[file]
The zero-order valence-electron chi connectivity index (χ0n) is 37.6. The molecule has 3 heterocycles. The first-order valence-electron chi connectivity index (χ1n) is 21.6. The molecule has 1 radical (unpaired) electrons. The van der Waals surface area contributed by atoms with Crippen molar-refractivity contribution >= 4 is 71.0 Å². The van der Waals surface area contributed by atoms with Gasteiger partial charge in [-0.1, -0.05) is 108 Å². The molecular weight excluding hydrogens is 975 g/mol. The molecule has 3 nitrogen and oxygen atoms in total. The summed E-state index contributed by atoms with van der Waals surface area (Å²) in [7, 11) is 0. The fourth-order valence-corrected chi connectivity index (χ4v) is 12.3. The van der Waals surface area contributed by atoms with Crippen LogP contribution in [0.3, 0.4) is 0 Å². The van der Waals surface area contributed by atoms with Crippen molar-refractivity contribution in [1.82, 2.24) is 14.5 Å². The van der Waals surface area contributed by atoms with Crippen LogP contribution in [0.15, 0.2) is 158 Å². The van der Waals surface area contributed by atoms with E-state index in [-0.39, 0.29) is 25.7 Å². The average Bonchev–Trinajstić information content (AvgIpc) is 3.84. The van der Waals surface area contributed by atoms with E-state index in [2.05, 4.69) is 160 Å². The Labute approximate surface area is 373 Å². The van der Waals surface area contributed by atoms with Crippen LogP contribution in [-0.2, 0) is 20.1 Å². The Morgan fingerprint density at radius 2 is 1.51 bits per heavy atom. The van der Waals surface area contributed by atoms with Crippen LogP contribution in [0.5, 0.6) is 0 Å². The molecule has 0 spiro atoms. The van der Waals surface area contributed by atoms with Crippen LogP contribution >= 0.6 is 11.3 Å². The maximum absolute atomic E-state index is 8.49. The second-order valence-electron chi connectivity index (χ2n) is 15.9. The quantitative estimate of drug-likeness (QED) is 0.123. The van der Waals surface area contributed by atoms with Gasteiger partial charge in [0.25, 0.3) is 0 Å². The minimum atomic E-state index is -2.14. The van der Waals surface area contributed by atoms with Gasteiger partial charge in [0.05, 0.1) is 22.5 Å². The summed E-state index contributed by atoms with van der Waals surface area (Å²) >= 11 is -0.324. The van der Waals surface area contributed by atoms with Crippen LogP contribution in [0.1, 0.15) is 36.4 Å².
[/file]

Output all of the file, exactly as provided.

The zero-order valence-electron chi connectivity index (χ0n) is 37.6. The molecule has 3 heterocycles. The first-order valence-electron chi connectivity index (χ1n) is 21.6. The molecule has 1 radical (unpaired) electrons. The van der Waals surface area contributed by atoms with Crippen molar-refractivity contribution >= 4 is 71.0 Å². The van der Waals surface area contributed by atoms with Gasteiger partial charge in [-0.1, -0.05) is 108 Å². The molecular weight excluding hydrogens is 975 g/mol. The molecule has 3 nitrogen and oxygen atoms in total. The summed E-state index contributed by atoms with van der Waals surface area (Å²) in [7, 11) is 0. The fourth-order valence-corrected chi connectivity index (χ4v) is 12.3. The van der Waals surface area contributed by atoms with Crippen LogP contribution in [0.3, 0.4) is 0 Å². The van der Waals surface area contributed by atoms with Crippen molar-refractivity contribution in [1.82, 2.24) is 14.5 Å². The van der Waals surface area contributed by atoms with Crippen LogP contribution in [0.15, 0.2) is 158 Å². The van der Waals surface area contributed by atoms with E-state index in [-0.39, 0.29) is 25.7 Å². The average Bonchev–Trinajstić information content (AvgIpc) is 3.84. The van der Waals surface area contributed by atoms with E-state index in [2.05, 4.69) is 160 Å². The Labute approximate surface area is 373 Å². The van der Waals surface area contributed by atoms with Crippen LogP contribution in [-0.2, 0) is 20.1 Å². The Morgan fingerprint density at radius 2 is 1.51 bits per heavy atom. The van der Waals surface area contributed by atoms with Crippen LogP contribution in [0.5, 0.6) is 0 Å². The molecule has 0 spiro atoms. The van der Waals surface area contributed by atoms with Crippen LogP contribution >= 0.6 is 11.3 Å². The maximum absolute atomic E-state index is 8.49. The second-order valence-electron chi connectivity index (χ2n) is 15.9. The quantitative estimate of drug-likeness (QED) is 0.123. The van der Waals surface area contributed by atoms with Gasteiger partial charge in [0.25, 0.3) is 0 Å². The minimum atomic E-state index is -2.14. The van der Waals surface area contributed by atoms with Gasteiger partial charge in [0.05, 0.1) is 22.5 Å². The summed E-state index contributed by atoms with van der Waals surface area (Å²) >= 11 is -0.324. The van der Waals surface area contributed by atoms with Crippen LogP contribution in [0.1, 0.15) is 36.4 Å².